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(Busy moving. Not moving the blog, but relocate my family :D )

Several years ago, there is a 14 year-old "math genius", who got very high mark in A-level exams. In an entrance interview, a professor asked the kid about a question on a combinatorical game, the kid's response was:

*It is not mathematics!*

As it turns out the kid, under the guidance of his teacher, i.e. his father, are only interested in those problems related to examinations.

Maybe we should not blame the kid too much. Unlike calculus or algebra, combinatorics do not have the feel of advanced mathematics. The structure is loose and there is no satisfactory introduction about it. However, the underlying mindset is the basis for studying computer science, mathematical politics, game theory, etc.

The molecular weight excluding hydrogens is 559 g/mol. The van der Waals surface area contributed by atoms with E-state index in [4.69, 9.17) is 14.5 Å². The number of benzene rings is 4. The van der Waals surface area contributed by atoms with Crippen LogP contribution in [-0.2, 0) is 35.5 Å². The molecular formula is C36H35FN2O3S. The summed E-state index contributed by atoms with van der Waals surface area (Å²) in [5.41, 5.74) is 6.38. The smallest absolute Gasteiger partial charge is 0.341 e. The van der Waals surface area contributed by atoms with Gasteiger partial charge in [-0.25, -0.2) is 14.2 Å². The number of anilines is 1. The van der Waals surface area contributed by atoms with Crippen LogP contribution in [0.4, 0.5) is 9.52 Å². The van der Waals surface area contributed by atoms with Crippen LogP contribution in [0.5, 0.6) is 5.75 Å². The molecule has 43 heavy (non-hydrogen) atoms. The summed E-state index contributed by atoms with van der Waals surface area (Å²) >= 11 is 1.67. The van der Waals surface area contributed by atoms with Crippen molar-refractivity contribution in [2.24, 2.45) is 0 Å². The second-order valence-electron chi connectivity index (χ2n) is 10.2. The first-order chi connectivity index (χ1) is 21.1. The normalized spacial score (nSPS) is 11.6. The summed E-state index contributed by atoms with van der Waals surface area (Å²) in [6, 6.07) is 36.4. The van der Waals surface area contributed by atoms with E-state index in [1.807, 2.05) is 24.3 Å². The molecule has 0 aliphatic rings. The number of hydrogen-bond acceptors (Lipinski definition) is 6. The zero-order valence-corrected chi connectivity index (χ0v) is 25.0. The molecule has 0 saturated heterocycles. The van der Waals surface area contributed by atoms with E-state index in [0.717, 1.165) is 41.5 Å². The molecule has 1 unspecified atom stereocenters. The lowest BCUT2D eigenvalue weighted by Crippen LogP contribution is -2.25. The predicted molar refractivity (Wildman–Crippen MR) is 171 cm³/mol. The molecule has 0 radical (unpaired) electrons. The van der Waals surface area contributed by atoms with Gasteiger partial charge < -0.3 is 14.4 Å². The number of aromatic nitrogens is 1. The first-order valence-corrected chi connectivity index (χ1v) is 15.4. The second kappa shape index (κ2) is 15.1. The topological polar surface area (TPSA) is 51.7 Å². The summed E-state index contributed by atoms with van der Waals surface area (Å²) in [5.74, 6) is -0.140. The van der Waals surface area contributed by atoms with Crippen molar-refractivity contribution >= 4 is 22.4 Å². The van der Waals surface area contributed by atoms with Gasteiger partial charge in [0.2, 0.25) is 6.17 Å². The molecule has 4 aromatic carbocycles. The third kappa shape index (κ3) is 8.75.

For most of us, the first combinatorical game encountered is the Tic-Tac-Toe. It is easy, and we should figure out (if we are old enough) that we can usually forced a draw. However, it is fairy complicated to write down the non-losing strategy. That is the perfect example that

**Easy may not be Simple**!

How about if we play the Tic-Tac-Toe game on a 4x4 grid instead? The winner is again the first player getting a non-broken row (horizontal, vertical or diagonal) of three X's or O's.

The question is:

(a) Could the game ended in a draw if the players wish?

(b) Is there any non-losing or even winning strategy for one of the players?

We will answer this question in the next blog.